- Station Info
- Featured on 4
Saturday, February 23, 2013 - 10:49pm
EL PASO — By the year 2017, wait times at US ports of entry could cost our economy $12 billion in output and as much as $1.2 billion in tax revenue – annually.
That’s according to a government report released last year, showing that since the Department of Homeland Security created Customs and Border Protection – in March 2003 – it has not added any agents to facilitate trade. And there’s no talk of doing so as part of this latest push for comprehensive immigration reform.
Community leaders in El Paso tell Alana Rocha, with our news partner – The Texas Tribune – that investing in the ports would better address immigration.
Veronica Escobar, El Paso County Judge, wants more customs agents available to help move traffic at ports of entry. "See that bridge? See that choking commerce? That's going to effect your retail sales and that's going to affect your bottom-line and your economic base."
State Senator Jose Rodriguez agrees, "I would suggest to people that border security would be enhanced if you had more customs inspectors at our ports of entry because a lot of the illicit drugs that come into the country, come through our ports of entry - not through other areas."
We don’t know exactly how many customs agents work the ports.
A local rep for CBP says they don’t release that information for security reasons.
Nor do they cross-train border patrol agents to do customs work – explaining that the two possess different skill sets and are “therefore not interchangeable.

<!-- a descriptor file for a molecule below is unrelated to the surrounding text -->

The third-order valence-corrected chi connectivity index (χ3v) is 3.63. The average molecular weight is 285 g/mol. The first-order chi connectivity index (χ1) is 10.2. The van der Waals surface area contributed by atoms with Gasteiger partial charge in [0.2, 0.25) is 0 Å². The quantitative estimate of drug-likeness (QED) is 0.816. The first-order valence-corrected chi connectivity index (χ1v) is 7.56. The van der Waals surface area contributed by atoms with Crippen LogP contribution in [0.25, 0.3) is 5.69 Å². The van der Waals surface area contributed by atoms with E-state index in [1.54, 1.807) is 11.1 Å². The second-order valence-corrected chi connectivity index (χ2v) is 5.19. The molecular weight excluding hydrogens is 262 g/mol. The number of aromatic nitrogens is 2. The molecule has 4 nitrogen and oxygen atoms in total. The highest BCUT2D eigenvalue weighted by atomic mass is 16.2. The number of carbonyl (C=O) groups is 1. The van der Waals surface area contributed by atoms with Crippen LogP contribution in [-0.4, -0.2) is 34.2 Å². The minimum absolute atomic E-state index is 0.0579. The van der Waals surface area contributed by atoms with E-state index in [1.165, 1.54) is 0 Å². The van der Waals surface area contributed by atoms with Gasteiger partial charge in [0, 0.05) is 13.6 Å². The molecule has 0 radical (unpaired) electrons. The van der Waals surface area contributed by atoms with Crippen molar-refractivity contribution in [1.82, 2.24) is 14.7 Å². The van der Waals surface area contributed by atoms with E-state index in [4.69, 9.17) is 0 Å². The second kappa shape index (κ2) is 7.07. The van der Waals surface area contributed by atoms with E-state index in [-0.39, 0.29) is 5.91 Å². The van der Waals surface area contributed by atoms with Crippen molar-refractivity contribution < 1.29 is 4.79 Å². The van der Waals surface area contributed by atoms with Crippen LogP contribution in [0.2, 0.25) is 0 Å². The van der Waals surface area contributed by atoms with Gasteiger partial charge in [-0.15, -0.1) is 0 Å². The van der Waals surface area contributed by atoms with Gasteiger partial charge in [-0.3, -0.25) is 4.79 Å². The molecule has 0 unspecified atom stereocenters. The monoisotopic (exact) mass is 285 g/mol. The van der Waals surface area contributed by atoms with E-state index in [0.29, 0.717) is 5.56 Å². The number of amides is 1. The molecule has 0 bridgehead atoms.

According to a 2012 report by the National Treasury Employees Union – the federal union that represents customs agents – the Administration’s FY 2013 budget that does not include any additional funds for CBP. The union outlines that that’s despite studies that have shown ports of entry are understaffed by thousands. Yet CBP says they’ve been able to increase capacity at cargo facilities, open additional check lanes at ports, and work with trade partners to stagger deliveries – steps it says have resulted in shorter wait times.
One deal that’s not yet done is addressing so-called sequestration – the massive across-the-board spending cuts that would have an impact on CBP staffing – if Congress cannot come to an agreement by March 1st. Sequestration could lead to fewer boots on the ground, and in the eyes of many lawmakers – a less secure border that will delay comprehensive immigration reform from becoming reality.